The median post-SRS follow-up period for 124 censored observations (8.4%) was 6.5 (IQR; 1.1-20.6) months, with 1358 patients (91.6%) having died as of the end of June 2020. The overall median survival time (MST) after SRS was 6.2 (95% CI; 5.8-6.8) months. The respective actuarial post-SRS survival proportions were 27.7%, 10.9%, 4.6%, 2.5% and 1.6% at the 12th, 24th, 36th, 48th and 60th post-SRS months. Among the 1358 deceased patients, the causes of death could not be determined in 26, but were confirmed in the remaining 1332 to be non-brain diseases in 1136 (85.3%) and brain diseases in 196 (14.7%) patients. Among the total 1482 patients, follow-up MR imaging was performed at least once in 1238 (83.5%). Among the 1482 patients, 553 (37.3%) underwent salvage SRS, generally for newly-appearing lesions (499 patients, 92.3%) and, less commonly, for recurrence of a treated lesion (54 patients, 3.7%), while salvage WBRT was administered to 98 (6.6%).
The post-SRS MST was slightly longer in the group with 10-19 BMs (6.7 [95% CI; 5.9-7.3] months) than in that with ≥20 BMs (5.7 [95% CI; 5.0-6.4] months), as shown in Fig. 1, A. Although the post-SRS MST difference reached statistical significance (hazard ratio [HR]; 1.121, 95% CI; 1.005-1.250, p=0.040), the actual MST difference was only 1.0 month. The respective actuarial post-SRS survival proportions in the patients with 10-19 BMs were 29.0%, 11.6%, 5.2%, 2.2% and 1.4% at the 12th, 24th, 36th, 48th and 60th post-SRS months, while the corresponding percentages in patients with ≥20 BMs were 25.6%, 9.7%, 3.5%, 2.6% and 1.5%. In patients with 10-19 BMs, MSTs were 16.6 months for Modified Recursive Partitioning Analysis (M-RPA) 1+2a, 11.2/2b and 4.7/2c+3, respectively (p<0.0001) (Figure 2, A) [11,14]. Also, in patients with ≥20 BMs, the MSTs were 31.0, 9.5 and 4.5 months for M-RPA 1+2a, 2b and 2c+3, respectively (p<0.0001) (Fig. 2).
Among various pre-SRS clinical factors examined, univariable analysis demonstrated female gender, KPS ≥80%, neurologically asymptomatic, synchronous presentation, controlled primary cancer and no extra-cerebral metastases to be factors significantly favoring longer survival in both of the number groups, i.e., 10-19 BMs and ≥20 BMs, as shown in Table 3. For all clinical factors significantly impacting survival, both HRs and p-values were similar in the two groups. No impacts, on survival, of age, cumulative BM volume, the volume of the largest BM, minimum and maximum irradiation doses, or the primary cancer and prior treatments, i.e., pre-SRS, WBRT or surgery, were detected.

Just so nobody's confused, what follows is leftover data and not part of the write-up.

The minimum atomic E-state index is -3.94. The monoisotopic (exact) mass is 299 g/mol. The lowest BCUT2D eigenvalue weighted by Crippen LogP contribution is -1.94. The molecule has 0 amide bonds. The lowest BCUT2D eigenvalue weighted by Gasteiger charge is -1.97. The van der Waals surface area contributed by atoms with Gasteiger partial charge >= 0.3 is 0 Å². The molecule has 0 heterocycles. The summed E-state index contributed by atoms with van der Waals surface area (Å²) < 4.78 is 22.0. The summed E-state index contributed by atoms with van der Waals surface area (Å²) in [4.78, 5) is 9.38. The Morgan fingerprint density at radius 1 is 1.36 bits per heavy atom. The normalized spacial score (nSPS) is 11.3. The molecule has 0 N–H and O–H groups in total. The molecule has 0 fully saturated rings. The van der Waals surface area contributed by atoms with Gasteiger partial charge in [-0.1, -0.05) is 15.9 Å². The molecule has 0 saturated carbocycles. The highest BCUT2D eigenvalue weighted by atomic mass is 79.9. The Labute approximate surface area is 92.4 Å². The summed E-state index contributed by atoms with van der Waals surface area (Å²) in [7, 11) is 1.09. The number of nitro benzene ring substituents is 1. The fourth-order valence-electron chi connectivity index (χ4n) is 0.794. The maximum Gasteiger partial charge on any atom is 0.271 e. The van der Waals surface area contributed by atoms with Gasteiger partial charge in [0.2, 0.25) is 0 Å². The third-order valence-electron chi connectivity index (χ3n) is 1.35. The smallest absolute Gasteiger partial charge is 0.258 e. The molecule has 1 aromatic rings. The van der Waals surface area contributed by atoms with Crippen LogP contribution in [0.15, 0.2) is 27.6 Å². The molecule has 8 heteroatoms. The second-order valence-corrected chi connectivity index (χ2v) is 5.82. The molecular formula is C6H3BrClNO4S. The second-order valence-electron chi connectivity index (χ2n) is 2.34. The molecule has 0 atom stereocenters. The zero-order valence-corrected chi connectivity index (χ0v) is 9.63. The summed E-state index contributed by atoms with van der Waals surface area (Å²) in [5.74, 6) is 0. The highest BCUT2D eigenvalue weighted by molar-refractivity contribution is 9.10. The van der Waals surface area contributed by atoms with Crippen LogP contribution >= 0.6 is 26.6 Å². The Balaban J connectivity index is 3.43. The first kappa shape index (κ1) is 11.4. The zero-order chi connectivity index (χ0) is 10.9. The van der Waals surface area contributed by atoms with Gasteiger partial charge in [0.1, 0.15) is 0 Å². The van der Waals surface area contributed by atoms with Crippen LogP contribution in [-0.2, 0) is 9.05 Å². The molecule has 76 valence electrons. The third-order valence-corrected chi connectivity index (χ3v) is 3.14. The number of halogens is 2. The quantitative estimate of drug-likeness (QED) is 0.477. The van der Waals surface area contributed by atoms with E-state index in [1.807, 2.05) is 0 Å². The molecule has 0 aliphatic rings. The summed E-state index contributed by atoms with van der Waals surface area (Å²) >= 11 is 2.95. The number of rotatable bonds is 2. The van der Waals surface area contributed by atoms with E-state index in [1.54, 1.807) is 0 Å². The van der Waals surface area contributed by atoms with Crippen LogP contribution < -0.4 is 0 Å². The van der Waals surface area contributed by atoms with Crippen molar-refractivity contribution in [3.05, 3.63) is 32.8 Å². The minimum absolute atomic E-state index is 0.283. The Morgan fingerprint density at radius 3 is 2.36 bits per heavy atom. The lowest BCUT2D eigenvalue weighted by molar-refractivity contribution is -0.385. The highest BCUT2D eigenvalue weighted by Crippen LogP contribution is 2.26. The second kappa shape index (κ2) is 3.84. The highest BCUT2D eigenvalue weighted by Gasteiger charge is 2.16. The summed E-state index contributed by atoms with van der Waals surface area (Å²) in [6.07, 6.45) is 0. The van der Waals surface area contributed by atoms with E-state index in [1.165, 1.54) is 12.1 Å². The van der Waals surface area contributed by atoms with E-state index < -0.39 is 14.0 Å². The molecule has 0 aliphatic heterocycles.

As shown in Fig. 1, the post-SRS MSTs were the same in the two BM number groups, 5.9 (95% CI; 5.2-7.2) months for those with 10-19 BMs and also 5.9 (95% CI; 5.1-6.8) months for the group with ≥20 BMs. The respective actuarial post-SRS survival proportions in the patients with 10-19 BMs were 26.7%, 10.5%, 5.2%, 1.9% and 0.9% at the 12th, 24th, 36th, 48th and 60th post-SRS months, while the corresponding values in patients with ≥20 BMs were 27.0%, 11.0%, 4.1%, 2.9% and 1.5% (HR; 1.017, 95% CI; 0.890-1.164, p=0.80).
The crude and cumulative incidences of neurological death, neurological deterioration, local recurrence, repeat SRS, salvage WBRT and SRS-related complications did not differ significantly between the two BM number groups (Table 4).
Factors relating to high incidences of SRS-related complications
Univariable analyses of the cohort dataset (1482 patients with ≥10 BMs) showed the presence of neurological symptoms, the cumulative and largest BM volumes, minimum dose and 12 Gy-brain volume to be significantly related to higher incidences of SRS-related complications, as shown in Table 5. Nevertheless, none of these five clinical factors reached statistical significance on multivariable analyses. For this study on SRS-related complications, we used receiver operating characteristics analysis to determine the cut-off value for dividing the continuous variables into two groups, i.e., 4.15 mL (area under the curve [AUC]; 0.536)/cumulative volume, 9.94 mL (AUC; 0.461/the largest BM volume, 20.00 Gy (AUC; 0.538)/minimum dose and 42.8 mL (AUC; 0.563)/12 Gy-brain volume. For convenience, the nearest integers were applied. The cut-off value for the cumulative volume of 4 mL was incompatible with the largest BM volume of 10 mL. Therefore, we also used 10 mL as the cut-off value for the cumulative BM volume.